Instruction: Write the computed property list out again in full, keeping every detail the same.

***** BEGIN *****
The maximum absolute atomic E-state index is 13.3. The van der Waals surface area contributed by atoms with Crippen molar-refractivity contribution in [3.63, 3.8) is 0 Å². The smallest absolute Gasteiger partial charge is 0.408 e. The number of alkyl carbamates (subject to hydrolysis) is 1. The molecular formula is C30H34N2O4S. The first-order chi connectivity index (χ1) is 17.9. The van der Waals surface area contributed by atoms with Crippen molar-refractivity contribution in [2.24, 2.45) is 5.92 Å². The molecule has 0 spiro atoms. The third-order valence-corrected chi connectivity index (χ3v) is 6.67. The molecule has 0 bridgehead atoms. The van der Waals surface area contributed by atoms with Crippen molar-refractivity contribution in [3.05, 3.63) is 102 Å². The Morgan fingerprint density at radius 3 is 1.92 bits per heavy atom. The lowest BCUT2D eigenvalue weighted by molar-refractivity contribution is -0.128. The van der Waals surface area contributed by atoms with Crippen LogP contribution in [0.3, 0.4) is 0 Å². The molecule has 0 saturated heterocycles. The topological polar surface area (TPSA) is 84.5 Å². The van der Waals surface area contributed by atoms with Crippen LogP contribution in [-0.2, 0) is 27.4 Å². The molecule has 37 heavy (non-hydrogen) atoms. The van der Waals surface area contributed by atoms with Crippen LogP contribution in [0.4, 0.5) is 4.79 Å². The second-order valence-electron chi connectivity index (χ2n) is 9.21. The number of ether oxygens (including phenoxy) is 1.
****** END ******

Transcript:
The maximum absolute atomic E-state index is 13.3. The van der Waals surface area contributed by atoms with Crippen molar-refractivity contribution in [3.63, 3.8) is 0 Å². The smallest absolute Gasteiger partial charge is 0.408 e. The number of alkyl carbamates (subject to hydrolysis) is 1. The molecular formula is C30H34N2O4S. The first-order chi connectivity index (χ1) is 17.9. The van der Waals surface area contributed by atoms with Crippen molar-refractivity contribution in [2.24, 2.45) is 5.92 Å². The molecule has 0 spiro atoms. The third-order valence-corrected chi connectivity index (χ3v) is 6.67. The molecule has 0 bridgehead atoms. The van der Waals surface area contributed by atoms with Crippen molar-refractivity contribution in [3.05, 3.63) is 102 Å². The Morgan fingerprint density at radius 3 is 1.92 bits per heavy atom. The lowest BCUT2D eigenvalue weighted by molar-refractivity contribution is -0.128. The van der Waals surface area contributed by atoms with Crippen LogP contribution in [0.3, 0.4) is 0 Å². The molecule has 0 saturated heterocycles. The topological polar surface area (TPSA) is 84.5 Å². The van der Waals surface area contributed by atoms with Crippen LogP contribution in [-0.2, 0) is 27.4 Å². The molecule has 37 heavy (non-hydrogen) atoms. The van der Waals surface area contributed by atoms with Crippen LogP contribution in [0.4, 0.5) is 4.79 Å². The second-order valence-electron chi connectivity index (χ2n) is 9.21. The number of ether oxygens (including phenoxy) is 1.